Canadian Lung Association encourages Canadians to butt out and breathe better

New survey reveals Canadians aren't aware of the severe reality of COPD

OTTAWA, Jan. 12 /CNW/ - During National Non-Smoking Week, the Canadian Lung Association (CLA) is asking smokers to imagine what everyday activities they would miss most if they were unable to breathe easily -whether it's playing with kids or grandkids, climbing a set of stairs, or even walking the dog. For over 750,000 Canadians, this isn't something they have to imagine - it's the reality of living with Chronic Obstructive Pulmonary Disease or COPD.  According to a new poll of Canadians at risk for COPD, many are missing activities because they suffer from symptoms of this disease.

COPD, also known as chronic bronchitis and/or emphysema, is a chronic lung disease usually caused by smoking, but can also be caused by inherited conditions or occupational exposures. 

"So much of your life is unnecessarily lost if you can't breathe properly. Too many smokers are experiencing symptoms, but do not realize they could be living with COPD," says Dr. Darcy Marciniuk, Canadian Lung Association spokesperson, professor of medicine at the University of Saskatchewan and Chair of the Canadian Thoracic Society COPD Committee.  "It's so important for smokers to think about quitting and talk to their doctor about spirometry."

COPD: Misunderstood by Canadians at risk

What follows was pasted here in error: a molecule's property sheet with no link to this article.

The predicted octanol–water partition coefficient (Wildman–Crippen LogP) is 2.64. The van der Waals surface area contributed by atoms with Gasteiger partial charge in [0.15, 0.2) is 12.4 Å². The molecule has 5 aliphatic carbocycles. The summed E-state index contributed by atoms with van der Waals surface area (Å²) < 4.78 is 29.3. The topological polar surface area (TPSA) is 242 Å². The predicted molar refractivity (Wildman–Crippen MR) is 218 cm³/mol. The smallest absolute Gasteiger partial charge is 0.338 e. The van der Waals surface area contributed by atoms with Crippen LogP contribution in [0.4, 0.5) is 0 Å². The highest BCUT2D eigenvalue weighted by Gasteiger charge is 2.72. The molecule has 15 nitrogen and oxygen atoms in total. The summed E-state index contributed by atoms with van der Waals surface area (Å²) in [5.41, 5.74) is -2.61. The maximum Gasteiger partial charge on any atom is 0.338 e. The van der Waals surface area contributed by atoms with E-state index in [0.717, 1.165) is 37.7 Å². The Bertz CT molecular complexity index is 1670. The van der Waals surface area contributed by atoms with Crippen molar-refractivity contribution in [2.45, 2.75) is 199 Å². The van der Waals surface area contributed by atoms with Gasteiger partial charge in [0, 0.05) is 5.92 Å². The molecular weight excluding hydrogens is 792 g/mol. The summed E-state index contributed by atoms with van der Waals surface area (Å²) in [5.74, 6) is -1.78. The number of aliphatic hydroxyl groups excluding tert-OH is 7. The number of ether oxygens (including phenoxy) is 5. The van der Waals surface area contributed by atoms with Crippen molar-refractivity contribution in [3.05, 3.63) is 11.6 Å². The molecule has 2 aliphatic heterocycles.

The Quit Now - Breathe Better Survey commissioned by the CLA shows that many at-risk Canadians do not understand COPD, nor are aware of the signs and symptoms:

  • Many people hesitate speaking to their doctors as they think the COPD symptoms are a normal part of aging;
  • Once diagnosed, many patients living with COPD do not always take their medication as prescribed.

Interviews are available on January 17 with:

  • Dr. Darcy Marciniuk, professor of medicine at the University of Saskatchewan and Chair of the Canadian Thoracic Society COPD Committee, with expert medical advice on the importance of diagnosis and proper management
  • Ed Pauls who has been diagnosed with COPD and can paint a picture of the true day-to-day reality of living with COPD
  • Lung Association regional contacts are available to speak to the rising rates of COPD in Canada, what is being done to prevent and manage COPD, and where people can get help.

SOURCE Canadian Lung Association

For further information:

or to book an interview, please contact:

Noemie Wiggett
Environics Communications
416-969-2661
nwiggett@environicspr.com

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Canadian Lung Association

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